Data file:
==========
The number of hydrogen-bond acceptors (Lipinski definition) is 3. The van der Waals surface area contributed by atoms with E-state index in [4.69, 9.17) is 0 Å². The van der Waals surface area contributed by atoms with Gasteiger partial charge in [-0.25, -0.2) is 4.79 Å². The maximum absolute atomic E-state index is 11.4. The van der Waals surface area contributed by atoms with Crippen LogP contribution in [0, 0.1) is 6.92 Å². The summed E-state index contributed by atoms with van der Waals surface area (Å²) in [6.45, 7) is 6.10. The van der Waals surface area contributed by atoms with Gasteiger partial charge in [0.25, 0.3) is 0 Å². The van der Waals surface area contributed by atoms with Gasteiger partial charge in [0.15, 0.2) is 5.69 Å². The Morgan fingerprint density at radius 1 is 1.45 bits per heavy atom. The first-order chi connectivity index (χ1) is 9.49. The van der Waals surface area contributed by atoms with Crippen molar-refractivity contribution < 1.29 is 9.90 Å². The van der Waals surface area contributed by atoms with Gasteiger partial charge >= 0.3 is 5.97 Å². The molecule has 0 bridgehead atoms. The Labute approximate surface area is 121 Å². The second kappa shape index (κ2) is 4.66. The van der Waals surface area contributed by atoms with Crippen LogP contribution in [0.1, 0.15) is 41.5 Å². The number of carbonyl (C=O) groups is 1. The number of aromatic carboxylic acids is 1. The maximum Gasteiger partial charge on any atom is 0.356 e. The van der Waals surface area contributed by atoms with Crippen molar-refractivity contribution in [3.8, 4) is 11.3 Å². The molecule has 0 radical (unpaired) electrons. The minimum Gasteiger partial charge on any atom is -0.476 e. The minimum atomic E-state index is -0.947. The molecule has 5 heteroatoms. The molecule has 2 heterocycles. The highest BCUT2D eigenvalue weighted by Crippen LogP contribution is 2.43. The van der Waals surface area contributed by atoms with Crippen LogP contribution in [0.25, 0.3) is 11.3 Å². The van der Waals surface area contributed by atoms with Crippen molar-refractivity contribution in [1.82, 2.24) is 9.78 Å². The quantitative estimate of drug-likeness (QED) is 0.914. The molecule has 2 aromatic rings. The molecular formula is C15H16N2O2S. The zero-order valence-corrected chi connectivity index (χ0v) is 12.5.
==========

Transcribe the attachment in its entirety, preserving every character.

The number of hydrogen-bond acceptors (Lipinski definition) is 3. The van der Waals surface area contributed by atoms with E-state index in [4.69, 9.17) is 0 Å². The van der Waals surface area contributed by atoms with Gasteiger partial charge in [-0.25, -0.2) is 4.79 Å². The maximum absolute atomic E-state index is 11.4. The van der Waals surface area contributed by atoms with Crippen LogP contribution in [0, 0.1) is 6.92 Å². The summed E-state index contributed by atoms with van der Waals surface area (Å²) in [6.45, 7) is 6.10. The van der Waals surface area contributed by atoms with Gasteiger partial charge in [0.25, 0.3) is 0 Å². The van der Waals surface area contributed by atoms with Gasteiger partial charge in [0.15, 0.2) is 5.69 Å². The Morgan fingerprint density at radius 1 is 1.45 bits per heavy atom. The first-order chi connectivity index (χ1) is 9.49. The van der Waals surface area contributed by atoms with Crippen molar-refractivity contribution < 1.29 is 9.90 Å². The van der Waals surface area contributed by atoms with Gasteiger partial charge >= 0.3 is 5.97 Å². The molecule has 0 bridgehead atoms. The Labute approximate surface area is 121 Å². The second kappa shape index (κ2) is 4.66. The van der Waals surface area contributed by atoms with Crippen LogP contribution in [0.1, 0.15) is 41.5 Å². The number of carbonyl (C=O) groups is 1. The number of aromatic carboxylic acids is 1. The maximum Gasteiger partial charge on any atom is 0.356 e. The van der Waals surface area contributed by atoms with Crippen molar-refractivity contribution in [3.8, 4) is 11.3 Å². The molecule has 0 radical (unpaired) electrons. The minimum Gasteiger partial charge on any atom is -0.476 e. The minimum atomic E-state index is -0.947. The molecule has 5 heteroatoms. The molecule has 2 heterocycles. The highest BCUT2D eigenvalue weighted by Crippen LogP contribution is 2.43. The van der Waals surface area contributed by atoms with Crippen LogP contribution in [0.25, 0.3) is 11.3 Å². The van der Waals surface area contributed by atoms with Crippen molar-refractivity contribution in [1.82, 2.24) is 9.78 Å². The quantitative estimate of drug-likeness (QED) is 0.914. The molecule has 2 aromatic rings. The molecular formula is C15H16N2O2S. The zero-order valence-corrected chi connectivity index (χ0v) is 12.5.